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What are the different types of funds available for investment ?

August 7, 2009

The different types of funds available for investments are

Debt Funds

Debt Funds invest mainly in debt instruments, government securities and money market instruments. Hence they are relatively safer than equity funds. At the same time the expected returns from debt funds would be lower.

Gilt Funds

Gilt Funds are debt funds, which invest only in Government Securities and hence have zero credit risk. However it does involve Interest Rate Risk.

Liquid Funds

Liquid Funds are debt funds, which invest in short term papers, with maturities usually not exceeding 180 days and hence are safe from interest rate risk.

Balanced Funds

Balanced Funds invest in a mix of equity and debt investments normal 60 to 40 in either equity or debt and vice-versa. Hence, they are less risky than equity funds, but at the same time provide commensurately lower returns. They provide a good investment opportunity to investors who do not wish to be completely exposed to equity markets, but is looking for higher returns than those provided by debt funds.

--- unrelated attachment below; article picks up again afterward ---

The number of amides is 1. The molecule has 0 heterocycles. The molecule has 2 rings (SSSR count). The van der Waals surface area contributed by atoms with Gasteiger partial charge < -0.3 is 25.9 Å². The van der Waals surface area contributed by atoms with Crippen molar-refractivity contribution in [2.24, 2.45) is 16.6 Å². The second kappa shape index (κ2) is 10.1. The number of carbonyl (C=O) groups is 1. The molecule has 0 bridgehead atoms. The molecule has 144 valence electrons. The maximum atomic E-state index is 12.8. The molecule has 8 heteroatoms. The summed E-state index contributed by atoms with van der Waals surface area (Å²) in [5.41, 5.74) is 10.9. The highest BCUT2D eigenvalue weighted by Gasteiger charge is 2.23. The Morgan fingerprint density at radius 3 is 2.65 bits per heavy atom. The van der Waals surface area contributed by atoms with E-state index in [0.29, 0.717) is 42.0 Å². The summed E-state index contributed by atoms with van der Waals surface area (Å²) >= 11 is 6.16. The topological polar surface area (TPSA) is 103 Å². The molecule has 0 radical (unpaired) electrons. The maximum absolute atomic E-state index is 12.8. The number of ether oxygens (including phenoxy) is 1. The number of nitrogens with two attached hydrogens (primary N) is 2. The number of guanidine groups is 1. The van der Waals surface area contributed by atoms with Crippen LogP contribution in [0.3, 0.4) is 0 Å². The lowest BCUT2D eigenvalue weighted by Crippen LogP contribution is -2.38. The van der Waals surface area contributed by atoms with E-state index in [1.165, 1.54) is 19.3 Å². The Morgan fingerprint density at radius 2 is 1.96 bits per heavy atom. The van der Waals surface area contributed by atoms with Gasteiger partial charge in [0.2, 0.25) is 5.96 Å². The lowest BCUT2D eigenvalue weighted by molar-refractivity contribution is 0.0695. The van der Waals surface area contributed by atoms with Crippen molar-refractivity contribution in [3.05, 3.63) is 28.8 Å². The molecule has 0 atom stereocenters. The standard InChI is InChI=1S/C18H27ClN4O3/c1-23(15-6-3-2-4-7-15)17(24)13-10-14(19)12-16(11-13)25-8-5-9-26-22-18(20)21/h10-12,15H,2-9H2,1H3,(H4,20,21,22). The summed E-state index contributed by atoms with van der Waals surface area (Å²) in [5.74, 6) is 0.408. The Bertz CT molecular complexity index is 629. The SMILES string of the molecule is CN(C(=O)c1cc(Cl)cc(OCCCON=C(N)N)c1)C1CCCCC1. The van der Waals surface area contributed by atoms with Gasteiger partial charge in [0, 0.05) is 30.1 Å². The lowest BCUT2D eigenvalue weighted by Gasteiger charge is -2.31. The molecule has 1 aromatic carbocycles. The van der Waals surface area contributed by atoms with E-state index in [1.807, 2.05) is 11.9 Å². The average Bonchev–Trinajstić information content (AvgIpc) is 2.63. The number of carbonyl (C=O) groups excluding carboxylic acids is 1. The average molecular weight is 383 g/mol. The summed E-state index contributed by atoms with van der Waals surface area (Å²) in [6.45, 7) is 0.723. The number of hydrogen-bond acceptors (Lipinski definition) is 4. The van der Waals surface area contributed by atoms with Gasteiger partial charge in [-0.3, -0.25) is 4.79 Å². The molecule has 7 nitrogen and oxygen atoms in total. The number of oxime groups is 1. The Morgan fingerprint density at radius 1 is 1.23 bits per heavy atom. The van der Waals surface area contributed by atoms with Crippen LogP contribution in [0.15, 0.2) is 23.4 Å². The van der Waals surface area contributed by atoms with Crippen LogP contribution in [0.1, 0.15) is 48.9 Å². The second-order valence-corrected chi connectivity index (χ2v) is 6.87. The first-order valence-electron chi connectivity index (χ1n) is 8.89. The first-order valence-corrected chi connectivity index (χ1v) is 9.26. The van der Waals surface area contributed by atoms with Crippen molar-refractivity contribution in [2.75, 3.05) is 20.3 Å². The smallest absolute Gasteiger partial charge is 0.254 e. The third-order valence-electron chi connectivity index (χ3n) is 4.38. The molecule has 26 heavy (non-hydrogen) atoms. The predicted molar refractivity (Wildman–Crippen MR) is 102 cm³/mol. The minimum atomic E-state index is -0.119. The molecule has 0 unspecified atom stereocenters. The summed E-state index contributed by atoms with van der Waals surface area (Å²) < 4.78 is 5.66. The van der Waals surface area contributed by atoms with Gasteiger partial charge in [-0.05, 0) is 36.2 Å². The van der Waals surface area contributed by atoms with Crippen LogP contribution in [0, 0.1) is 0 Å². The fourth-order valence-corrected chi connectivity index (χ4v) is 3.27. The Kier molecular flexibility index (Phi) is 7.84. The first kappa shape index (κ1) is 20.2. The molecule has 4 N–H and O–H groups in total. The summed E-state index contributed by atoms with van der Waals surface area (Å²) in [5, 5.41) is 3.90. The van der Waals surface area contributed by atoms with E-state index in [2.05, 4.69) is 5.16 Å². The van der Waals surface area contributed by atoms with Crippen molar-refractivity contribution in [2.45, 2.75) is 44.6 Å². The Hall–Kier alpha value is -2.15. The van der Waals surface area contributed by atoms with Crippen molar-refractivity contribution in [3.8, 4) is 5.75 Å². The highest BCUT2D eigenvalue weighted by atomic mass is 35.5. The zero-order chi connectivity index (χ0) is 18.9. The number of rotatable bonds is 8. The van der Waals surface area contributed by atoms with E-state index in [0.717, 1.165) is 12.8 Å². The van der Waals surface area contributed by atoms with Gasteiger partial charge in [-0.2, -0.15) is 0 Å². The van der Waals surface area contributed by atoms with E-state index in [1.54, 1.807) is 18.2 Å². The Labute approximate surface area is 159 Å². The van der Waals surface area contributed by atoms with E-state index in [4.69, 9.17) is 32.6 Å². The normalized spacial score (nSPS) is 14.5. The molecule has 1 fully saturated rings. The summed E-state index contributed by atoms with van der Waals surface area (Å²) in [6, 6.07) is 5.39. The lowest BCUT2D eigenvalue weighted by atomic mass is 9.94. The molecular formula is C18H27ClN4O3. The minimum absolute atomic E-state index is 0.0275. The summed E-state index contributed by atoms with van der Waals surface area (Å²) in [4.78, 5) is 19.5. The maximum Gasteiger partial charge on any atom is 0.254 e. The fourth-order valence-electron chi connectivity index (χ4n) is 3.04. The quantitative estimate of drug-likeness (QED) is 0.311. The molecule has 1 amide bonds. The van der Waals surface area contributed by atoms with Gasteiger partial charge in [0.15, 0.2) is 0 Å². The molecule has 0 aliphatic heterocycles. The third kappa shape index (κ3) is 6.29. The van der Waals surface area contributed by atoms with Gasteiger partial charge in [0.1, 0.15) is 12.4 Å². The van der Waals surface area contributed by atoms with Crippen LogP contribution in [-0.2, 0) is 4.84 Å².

Marginal Equity Funds

Marginal Equity Funds are funds which have main investment of at least 75% in debt instruments & the balance in equities. These funds will get you the security of Debt with the flavor of equities.

Equity Funds

Equity Funds invest mainly in the stock markets and attempt to provide investors the opportunity to benefit from the higher returns which stock markets can provide. However they are also exposed to the volatility and attendant risks of stock market investments and hence should be chosen by investors who have risk taking capabilities. Sectoral funds are specialized equity funds, which restrict their investments only to shares of a particular sector and hence, are riskier than diversified equity funds.

Index funds

Index funds constructed to match or track the components of a market index such as the S&P 500 Index. An index mutual fund is said to provide broad market exposure, low operating expenses and low portfolio turnover. Investing in an index fund is a form of passive investing. The primary advantage to such a strategy is the lower management expense ratio on an index fund. Also, a majority of mutual funds fail to beat broad indexes such as the S&P 500.

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